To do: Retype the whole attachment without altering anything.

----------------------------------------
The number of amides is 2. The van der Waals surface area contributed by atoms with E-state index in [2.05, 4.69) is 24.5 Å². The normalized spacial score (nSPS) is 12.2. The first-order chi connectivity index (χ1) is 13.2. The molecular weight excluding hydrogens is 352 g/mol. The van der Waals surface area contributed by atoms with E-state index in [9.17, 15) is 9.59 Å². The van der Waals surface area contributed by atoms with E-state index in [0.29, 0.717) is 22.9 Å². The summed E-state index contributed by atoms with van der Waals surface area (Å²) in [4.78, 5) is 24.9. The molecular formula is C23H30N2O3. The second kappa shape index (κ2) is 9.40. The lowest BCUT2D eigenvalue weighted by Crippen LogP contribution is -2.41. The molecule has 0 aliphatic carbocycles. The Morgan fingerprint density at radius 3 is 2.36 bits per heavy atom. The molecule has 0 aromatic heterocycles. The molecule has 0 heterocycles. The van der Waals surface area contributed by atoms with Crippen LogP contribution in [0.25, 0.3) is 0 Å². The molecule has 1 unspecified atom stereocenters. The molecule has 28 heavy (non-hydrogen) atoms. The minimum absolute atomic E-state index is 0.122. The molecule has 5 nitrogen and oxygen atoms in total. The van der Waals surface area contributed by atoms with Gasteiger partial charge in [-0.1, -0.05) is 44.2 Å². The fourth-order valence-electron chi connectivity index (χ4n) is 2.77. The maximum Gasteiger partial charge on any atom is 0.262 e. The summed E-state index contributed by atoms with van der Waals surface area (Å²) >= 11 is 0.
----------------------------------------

The number of amides is 2. The van der Waals surface area contributed by atoms with E-state index in [2.05, 4.69) is 24.5 Å². The normalized spacial score (nSPS) is 12.2. The first-order chi connectivity index (χ1) is 13.2. The molecular weight excluding hydrogens is 352 g/mol. The van der Waals surface area contributed by atoms with E-state index in [9.17, 15) is 9.59 Å². The van der Waals surface area contributed by atoms with E-state index in [0.29, 0.717) is 22.9 Å². The summed E-state index contributed by atoms with van der Waals surface area (Å²) in [4.78, 5) is 24.9. The molecular formula is C23H30N2O3. The second kappa shape index (κ2) is 9.40. The lowest BCUT2D eigenvalue weighted by Crippen LogP contribution is -2.41. The molecule has 0 aliphatic carbocycles. The Morgan fingerprint density at radius 3 is 2.36 bits per heavy atom. The molecule has 0 aromatic heterocycles. The molecule has 0 heterocycles. The van der Waals surface area contributed by atoms with Crippen LogP contribution in [0.25, 0.3) is 0 Å². The molecule has 1 unspecified atom stereocenters. The molecule has 28 heavy (non-hydrogen) atoms. The minimum absolute atomic E-state index is 0.122. The molecule has 5 nitrogen and oxygen atoms in total. The van der Waals surface area contributed by atoms with Gasteiger partial charge in [-0.1, -0.05) is 44.2 Å². The fourth-order valence-electron chi connectivity index (χ4n) is 2.77. The maximum Gasteiger partial charge on any atom is 0.262 e. The summed E-state index contributed by atoms with van der Waals surface area (Å²) >= 11 is 0.